Charlie Hebdo: Pope slams 'deviant forms of religion' in wake of Paris attacks

Pope Francis said the gunmen were enslaved by faith that used God as pretext for violence

Lizzie Dearden
Monday 12 January 2015 11:01
Pope Francis
Pope Francis

The Pope has condemned “deviant forms of religion” that are used to justify violence after the Paris attacks.

The Roman Catholic leader denounced the religious fundamentalism that inspired the three gunmen, saying they were enslaved by a subverted faith that used God as a mere ideological pretext to perpetuate mass killings.

In his annual foreign policy address to Vatican-based ambassadors, Pope Francis called for a united response from the international community to end “fundamentalist terrorism” and for Muslim leaders in particular to condemn extremist interpretations of their faith that seek to justify such violence.

He claimed the attacks were the result of a “throwaway culture” where human beings and God are rejected outright.

Jewish supermarket gunmen Amedy Coulibaly swore allegiance to Isis, while the Kouachi brothers claimed the represent al-Qaeda in Yemen

“Religious fundamentalism, even before it eliminates human beings by perpetrating horrendous killings, eliminates God himself, turning him into a mere ideological pretext,” he added.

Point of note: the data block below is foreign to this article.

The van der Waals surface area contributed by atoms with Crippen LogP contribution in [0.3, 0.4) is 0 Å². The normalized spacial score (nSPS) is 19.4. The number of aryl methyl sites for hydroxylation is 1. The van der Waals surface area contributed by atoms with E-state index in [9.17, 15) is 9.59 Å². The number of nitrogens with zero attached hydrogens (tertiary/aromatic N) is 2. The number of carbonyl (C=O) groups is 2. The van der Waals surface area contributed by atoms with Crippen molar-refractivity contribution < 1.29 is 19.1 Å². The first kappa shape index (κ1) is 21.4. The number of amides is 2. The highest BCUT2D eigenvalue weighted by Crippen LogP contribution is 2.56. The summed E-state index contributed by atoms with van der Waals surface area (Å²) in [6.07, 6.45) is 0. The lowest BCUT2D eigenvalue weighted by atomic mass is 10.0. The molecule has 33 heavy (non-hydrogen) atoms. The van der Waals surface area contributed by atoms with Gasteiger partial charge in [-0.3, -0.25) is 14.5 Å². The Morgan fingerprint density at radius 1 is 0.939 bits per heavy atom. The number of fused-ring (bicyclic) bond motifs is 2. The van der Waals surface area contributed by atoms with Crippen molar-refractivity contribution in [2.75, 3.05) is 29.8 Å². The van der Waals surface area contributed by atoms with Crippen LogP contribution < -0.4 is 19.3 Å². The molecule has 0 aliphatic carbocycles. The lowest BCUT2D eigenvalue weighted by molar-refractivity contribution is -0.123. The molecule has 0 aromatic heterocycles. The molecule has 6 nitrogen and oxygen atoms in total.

The three day rampage, starting with the massacre of 12 people at Charlie Hebdo’s offices and ending with two police assaults that left the three gunmen dead, has sparked widespread debate about fundamentalism.

Revenge attacks have been reported at mosques and Muslim businesses in France despite calls for unity and tolerance.

French police forensic scour the scene of an explosion at a kebab shop damaged following an explosion near a mosque, in Villefranche-sur-Saone, eastern France

The brother of Ahmed Merabet, the Muslim police officer killed by the Charlie Hebdo gunmen, pleaded with people not to mix up Muslims and extremists saying madmen have no race or religion.

“My brother was Muslim and he was killed by people who pretend to be Muslims,” Malek Merabet said. “They are terrorists, that’s it.”

The Pope is visiting Sri Lanka today, where the Catholic community was hoping he could help heal the ongoing divisions from its 25-year-civil war.

It was waged between minority Tamil rebels, who are mostly Hindu, and the central government, dominated by the overwhelmingly Buddhist ethnic Sinhala majority, until 2009.

Additional reporting by AP

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